Computational and experimental approaches for development of methotrexate nanosuspensions by bottom-up nanoprecipitation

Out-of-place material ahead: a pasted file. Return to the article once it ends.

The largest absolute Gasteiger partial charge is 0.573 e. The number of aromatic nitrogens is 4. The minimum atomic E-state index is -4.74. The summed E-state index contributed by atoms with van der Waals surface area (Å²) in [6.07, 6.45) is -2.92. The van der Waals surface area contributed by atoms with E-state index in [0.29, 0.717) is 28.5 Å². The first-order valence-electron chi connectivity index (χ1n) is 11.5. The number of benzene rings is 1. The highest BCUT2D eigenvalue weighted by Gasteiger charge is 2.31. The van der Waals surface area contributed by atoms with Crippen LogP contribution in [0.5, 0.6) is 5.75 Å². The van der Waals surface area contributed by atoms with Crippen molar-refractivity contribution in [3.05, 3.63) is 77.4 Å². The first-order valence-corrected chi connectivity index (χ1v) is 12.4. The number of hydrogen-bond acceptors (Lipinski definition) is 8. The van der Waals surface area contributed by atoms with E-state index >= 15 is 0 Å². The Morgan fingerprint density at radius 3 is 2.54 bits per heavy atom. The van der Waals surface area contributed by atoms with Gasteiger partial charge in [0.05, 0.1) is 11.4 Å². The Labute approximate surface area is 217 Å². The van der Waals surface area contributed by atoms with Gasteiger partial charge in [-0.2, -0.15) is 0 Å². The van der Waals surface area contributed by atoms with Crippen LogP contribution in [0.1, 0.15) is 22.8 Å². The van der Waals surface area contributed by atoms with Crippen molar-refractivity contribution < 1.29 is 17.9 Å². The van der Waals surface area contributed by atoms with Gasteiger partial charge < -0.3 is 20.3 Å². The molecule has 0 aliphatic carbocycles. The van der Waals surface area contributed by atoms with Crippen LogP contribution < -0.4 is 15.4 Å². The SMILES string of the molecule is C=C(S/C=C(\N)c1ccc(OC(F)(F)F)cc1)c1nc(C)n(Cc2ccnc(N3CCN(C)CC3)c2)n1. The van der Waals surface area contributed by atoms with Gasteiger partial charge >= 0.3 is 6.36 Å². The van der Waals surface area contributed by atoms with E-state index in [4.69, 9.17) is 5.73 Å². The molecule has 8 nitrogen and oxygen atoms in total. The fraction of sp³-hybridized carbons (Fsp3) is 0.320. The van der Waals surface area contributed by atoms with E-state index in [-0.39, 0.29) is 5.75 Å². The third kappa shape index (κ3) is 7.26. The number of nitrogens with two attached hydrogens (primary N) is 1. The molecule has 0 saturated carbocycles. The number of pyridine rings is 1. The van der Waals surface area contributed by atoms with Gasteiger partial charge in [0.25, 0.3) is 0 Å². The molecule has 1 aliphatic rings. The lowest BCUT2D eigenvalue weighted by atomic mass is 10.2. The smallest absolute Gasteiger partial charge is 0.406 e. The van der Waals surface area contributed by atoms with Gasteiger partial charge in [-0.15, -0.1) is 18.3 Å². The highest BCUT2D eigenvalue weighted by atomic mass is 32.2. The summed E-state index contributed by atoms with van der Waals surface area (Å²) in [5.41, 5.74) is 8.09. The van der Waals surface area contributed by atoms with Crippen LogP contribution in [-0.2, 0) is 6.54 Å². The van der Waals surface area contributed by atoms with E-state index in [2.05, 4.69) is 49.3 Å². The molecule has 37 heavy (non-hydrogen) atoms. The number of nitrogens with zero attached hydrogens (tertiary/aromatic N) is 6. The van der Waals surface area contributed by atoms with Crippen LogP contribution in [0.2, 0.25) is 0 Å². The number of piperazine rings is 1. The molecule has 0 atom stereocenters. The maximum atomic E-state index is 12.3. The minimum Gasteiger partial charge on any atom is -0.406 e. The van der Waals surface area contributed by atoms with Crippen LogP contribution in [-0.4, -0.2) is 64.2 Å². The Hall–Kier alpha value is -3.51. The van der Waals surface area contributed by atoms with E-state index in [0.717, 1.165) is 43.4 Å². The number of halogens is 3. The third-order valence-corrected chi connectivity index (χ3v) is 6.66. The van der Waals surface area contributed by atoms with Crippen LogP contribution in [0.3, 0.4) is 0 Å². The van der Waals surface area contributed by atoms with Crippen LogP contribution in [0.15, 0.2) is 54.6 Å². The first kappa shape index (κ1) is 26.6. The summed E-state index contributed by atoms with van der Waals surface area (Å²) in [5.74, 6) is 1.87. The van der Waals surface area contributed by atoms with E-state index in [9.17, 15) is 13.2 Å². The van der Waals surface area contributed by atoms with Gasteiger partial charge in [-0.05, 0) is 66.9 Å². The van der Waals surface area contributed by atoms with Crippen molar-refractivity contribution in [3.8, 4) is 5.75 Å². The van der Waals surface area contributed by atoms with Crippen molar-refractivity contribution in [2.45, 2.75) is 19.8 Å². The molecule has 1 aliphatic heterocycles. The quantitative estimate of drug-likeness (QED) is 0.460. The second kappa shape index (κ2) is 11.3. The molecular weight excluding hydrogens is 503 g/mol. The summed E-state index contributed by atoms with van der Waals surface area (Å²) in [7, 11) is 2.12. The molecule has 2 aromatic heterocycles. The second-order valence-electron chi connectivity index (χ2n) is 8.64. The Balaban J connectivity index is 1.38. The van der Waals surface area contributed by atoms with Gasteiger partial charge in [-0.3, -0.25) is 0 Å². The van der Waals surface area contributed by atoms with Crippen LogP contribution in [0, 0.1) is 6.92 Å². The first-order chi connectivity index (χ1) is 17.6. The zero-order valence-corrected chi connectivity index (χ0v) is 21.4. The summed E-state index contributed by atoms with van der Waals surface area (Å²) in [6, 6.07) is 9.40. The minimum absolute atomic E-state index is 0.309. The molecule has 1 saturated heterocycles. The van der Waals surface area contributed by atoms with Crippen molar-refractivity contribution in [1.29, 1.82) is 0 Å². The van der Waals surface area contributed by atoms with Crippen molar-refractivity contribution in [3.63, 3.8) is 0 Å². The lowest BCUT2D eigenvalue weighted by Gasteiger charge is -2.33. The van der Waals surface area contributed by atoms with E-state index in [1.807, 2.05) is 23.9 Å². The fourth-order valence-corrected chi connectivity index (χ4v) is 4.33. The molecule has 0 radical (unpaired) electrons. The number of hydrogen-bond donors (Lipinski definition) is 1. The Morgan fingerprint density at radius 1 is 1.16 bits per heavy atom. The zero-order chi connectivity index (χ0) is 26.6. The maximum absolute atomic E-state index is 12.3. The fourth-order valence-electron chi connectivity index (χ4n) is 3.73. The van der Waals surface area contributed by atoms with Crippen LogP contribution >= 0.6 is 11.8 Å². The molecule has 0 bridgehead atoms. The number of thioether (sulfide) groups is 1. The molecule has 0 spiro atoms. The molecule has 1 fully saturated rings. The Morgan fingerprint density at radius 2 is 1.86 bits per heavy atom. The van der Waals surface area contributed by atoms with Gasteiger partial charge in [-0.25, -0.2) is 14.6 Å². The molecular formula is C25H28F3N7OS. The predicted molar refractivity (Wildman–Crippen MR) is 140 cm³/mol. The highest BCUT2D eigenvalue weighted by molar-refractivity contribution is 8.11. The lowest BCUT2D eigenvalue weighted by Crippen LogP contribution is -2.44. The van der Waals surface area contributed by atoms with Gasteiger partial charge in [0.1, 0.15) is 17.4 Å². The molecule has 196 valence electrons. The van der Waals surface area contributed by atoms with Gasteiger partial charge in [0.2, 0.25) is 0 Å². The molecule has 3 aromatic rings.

Development of nanosuspensions offers a promising tool for formulations involving poorly water-soluble drugs. In this study, methotrexate (MTX) nanosuspensions were prepared using a bottom-up process based on acid-base neutralization reactions. Computational studies were performed to determine structural and electronic properties for isolated molecules and molecular clusters in order to evaluate the mechanism of MTX nanoparticle formation. Computational results indicated that the clusters in zwitterionic and cationic states presented larger dimensions and higher energies of interaction between MTX molecules, which favored aggregation. In contrast, the clusters in the anionic state exhibited lower energies of interaction, indicating aggregation was less likely to occur. Experimental results indicated that the higher the HCl proportion during drug precipitation, the greater the particle size, resulting in micrometric particles (2874–7308 nm) (cationic and zwitterionic forms). However, MTX nanoparticles ranging in size from 132 to 186 nm were formed using the lowest HCl proportion during drug precipitation (anionic form). In vitro release profiles indicated that the drug release rate from nanosuspension was increased (approximately 2.6 times) over that of the raw material. Overall, computational modeling and experimental analysis were complementary and assisted in the rational design of the nanosuspension based on acid-base reactions.